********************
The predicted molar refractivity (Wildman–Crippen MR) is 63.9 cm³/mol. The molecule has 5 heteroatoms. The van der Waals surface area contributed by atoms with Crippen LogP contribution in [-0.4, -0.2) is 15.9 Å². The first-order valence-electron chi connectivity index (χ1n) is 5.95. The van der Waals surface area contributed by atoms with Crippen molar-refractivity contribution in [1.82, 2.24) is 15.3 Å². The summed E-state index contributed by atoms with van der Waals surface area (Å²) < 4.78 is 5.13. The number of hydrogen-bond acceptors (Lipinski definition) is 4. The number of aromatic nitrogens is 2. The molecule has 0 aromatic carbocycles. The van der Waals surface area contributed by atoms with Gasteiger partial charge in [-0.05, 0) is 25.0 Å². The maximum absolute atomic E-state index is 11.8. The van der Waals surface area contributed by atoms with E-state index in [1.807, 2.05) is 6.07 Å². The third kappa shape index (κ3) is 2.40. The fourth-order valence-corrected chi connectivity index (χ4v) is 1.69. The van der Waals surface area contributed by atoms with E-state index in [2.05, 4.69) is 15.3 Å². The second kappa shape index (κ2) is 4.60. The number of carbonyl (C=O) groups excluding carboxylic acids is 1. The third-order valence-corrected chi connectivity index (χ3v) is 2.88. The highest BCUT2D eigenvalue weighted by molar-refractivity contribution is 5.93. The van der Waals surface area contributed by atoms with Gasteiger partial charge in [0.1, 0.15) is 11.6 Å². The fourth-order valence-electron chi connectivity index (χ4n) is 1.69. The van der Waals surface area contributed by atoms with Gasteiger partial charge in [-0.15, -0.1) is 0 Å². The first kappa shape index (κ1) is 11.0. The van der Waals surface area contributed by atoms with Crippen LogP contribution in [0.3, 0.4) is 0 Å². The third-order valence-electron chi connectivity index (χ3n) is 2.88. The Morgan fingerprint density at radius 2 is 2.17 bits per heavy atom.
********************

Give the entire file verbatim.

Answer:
The predicted molar refractivity (Wildman–Crippen MR) is 63.9 cm³/mol. The molecule has 5 heteroatoms. The van der Waals surface area contributed by atoms with Crippen LogP contribution in [-0.4, -0.2) is 15.9 Å². The first-order valence-electron chi connectivity index (χ1n) is 5.95. The van der Waals surface area contributed by atoms with Crippen molar-refractivity contribution in [1.82, 2.24) is 15.3 Å². The summed E-state index contributed by atoms with van der Waals surface area (Å²) < 4.78 is 5.13. The number of hydrogen-bond acceptors (Lipinski definition) is 4. The number of aromatic nitrogens is 2. The molecule has 0 aromatic carbocycles. The van der Waals surface area contributed by atoms with Gasteiger partial charge in [-0.05, 0) is 25.0 Å². The maximum absolute atomic E-state index is 11.8. The van der Waals surface area contributed by atoms with E-state index in [1.807, 2.05) is 6.07 Å². The third kappa shape index (κ3) is 2.40. The fourth-order valence-corrected chi connectivity index (χ4v) is 1.69. The van der Waals surface area contributed by atoms with E-state index in [2.05, 4.69) is 15.3 Å². The second kappa shape index (κ2) is 4.60. The number of carbonyl (C=O) groups excluding carboxylic acids is 1. The third-order valence-corrected chi connectivity index (χ3v) is 2.88. The highest BCUT2D eigenvalue weighted by molar-refractivity contribution is 5.93. The van der Waals surface area contributed by atoms with Gasteiger partial charge in [0.1, 0.15) is 11.6 Å². The fourth-order valence-electron chi connectivity index (χ4n) is 1.69. The van der Waals surface area contributed by atoms with Gasteiger partial charge in [-0.15, -0.1) is 0 Å². The first kappa shape index (κ1) is 11.0. The van der Waals surface area contributed by atoms with Crippen LogP contribution in [0.3, 0.4) is 0 Å². The third-order valence-electron chi connectivity index (χ3n) is 2.88. The Morgan fingerprint density at radius 2 is 2.17 bits per heavy atom.